Nearly 30 years ago in 1995, Sega had announced the Sega Neptune. It was a new console that combined the Genesis (Mega Drive everywhere but the US) with the Sega 32X. Ultimately, the console would never be released to the public. But now, as initially reported by LevelUp, a Brazilian company, Gamescare, has announced the GF1 Neptune. Which is a modernized revitalization of the Neptune using FPGA technology.

Sega originally planned to use the original Neptune to cut costs by avoiding the expensive production of the 32X add-on. With the 32X holding an initial cost of $160, and the Genesis launching at $180, the Neptune being a combination of both and only aiming to sell for $150 was a godsend for players in the 90s. Sadly, the Neptune would never materialize publicly. It was later canceled in favor of the development of the Sega Saturn which would release in late 1995.

Gamescare GF1 Neptune

Gamescare GF1 Neptune

Gamescare aims to turn alternate history into reality and release an FPGA console that also combines the Genesis and 32X. But this time with additional modern-day features like HDMI output, an SD card slot, and wireless internet support. There’s also an online store promising to offer new and exclusive titles. It will also feature an expansion slot for attaching the separate Sega CD add-on.

FPGA technology isn’t new to the retro gaming world, but relative to software emulation, it’s newer. FPGA technology differs from software emulation in that the chip inside of these devices aims to emulate the entire console as opposed to a single app carrying the weight on its own. The MiSTer FPGA opened the floodgates to FPGA becoming a household term. The Analogue Pocket further cemented that stamp alongside the release of other consoles like the NT Mini Noir, and Super NT. Even the relatively new FPGBC utilizes FPGA tech to bring the Game Boy Color into the modern era.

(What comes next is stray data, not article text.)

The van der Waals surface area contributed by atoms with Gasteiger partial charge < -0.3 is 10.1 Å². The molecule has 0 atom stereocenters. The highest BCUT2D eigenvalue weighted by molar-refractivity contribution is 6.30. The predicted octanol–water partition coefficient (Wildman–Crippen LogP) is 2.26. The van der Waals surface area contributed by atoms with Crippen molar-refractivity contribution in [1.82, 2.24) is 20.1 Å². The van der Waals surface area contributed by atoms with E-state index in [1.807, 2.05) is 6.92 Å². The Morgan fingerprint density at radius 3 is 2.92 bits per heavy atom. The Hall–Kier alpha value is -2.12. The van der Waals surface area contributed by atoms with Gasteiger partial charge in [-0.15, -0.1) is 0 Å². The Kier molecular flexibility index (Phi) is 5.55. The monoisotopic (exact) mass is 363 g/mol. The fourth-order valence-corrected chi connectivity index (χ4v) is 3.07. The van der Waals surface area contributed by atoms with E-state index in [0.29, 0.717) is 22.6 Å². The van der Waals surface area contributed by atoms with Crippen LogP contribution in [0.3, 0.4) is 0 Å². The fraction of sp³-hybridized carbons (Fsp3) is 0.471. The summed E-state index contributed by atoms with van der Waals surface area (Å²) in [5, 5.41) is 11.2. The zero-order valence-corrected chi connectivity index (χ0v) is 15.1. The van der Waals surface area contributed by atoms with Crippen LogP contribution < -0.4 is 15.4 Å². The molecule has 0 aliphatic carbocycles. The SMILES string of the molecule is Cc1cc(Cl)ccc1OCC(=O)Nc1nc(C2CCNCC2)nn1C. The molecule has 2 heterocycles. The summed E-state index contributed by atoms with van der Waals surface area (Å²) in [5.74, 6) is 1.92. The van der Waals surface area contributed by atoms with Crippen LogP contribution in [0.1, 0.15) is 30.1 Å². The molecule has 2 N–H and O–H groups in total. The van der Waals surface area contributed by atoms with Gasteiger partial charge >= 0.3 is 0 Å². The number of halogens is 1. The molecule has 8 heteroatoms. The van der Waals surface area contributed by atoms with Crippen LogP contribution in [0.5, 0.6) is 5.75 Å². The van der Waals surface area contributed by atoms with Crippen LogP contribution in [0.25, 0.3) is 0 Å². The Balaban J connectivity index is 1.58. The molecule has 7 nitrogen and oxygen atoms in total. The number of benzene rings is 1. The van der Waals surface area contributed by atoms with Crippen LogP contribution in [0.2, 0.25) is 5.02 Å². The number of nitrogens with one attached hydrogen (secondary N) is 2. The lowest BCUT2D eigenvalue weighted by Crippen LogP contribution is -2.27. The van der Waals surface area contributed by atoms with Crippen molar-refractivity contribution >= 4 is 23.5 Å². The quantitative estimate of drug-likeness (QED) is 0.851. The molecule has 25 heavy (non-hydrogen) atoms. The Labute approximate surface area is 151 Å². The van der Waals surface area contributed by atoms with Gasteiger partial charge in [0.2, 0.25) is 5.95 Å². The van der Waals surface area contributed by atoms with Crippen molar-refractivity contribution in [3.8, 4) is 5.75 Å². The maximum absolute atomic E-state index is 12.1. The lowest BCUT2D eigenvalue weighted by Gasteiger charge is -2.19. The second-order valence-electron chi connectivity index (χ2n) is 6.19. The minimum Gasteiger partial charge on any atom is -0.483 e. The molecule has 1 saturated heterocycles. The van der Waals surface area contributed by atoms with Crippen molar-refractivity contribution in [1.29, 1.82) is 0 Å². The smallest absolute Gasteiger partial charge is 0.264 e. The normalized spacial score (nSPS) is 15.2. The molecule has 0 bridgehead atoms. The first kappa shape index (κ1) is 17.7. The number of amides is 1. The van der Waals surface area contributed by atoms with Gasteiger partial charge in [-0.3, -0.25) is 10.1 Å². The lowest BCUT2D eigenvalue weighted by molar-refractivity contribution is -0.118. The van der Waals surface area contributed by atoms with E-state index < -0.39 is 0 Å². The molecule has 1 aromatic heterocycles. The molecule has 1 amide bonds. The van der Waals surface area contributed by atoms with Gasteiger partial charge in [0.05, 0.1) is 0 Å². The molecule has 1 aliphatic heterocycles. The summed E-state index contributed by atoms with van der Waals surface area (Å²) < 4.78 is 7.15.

Where those consoles modernize the consoles they’ve drawn their inspiration from, Gamescare aims to bring that same innovation to the Sega Neptune.

Gamescare has not shared any additional information on if and when the console will be released internationally. But the news of a new FPGA console — one inspired by a canceled console many people don’t know exists — is incredibly exciting news. Be sure to stay tapped in and updated with Retro Handhelds by following our socials.

Do you remember the Neptune when it was originally announced? Are you excited about an FPGA modernization of it? Let us know in the comments below, and chat with us in our Discord!

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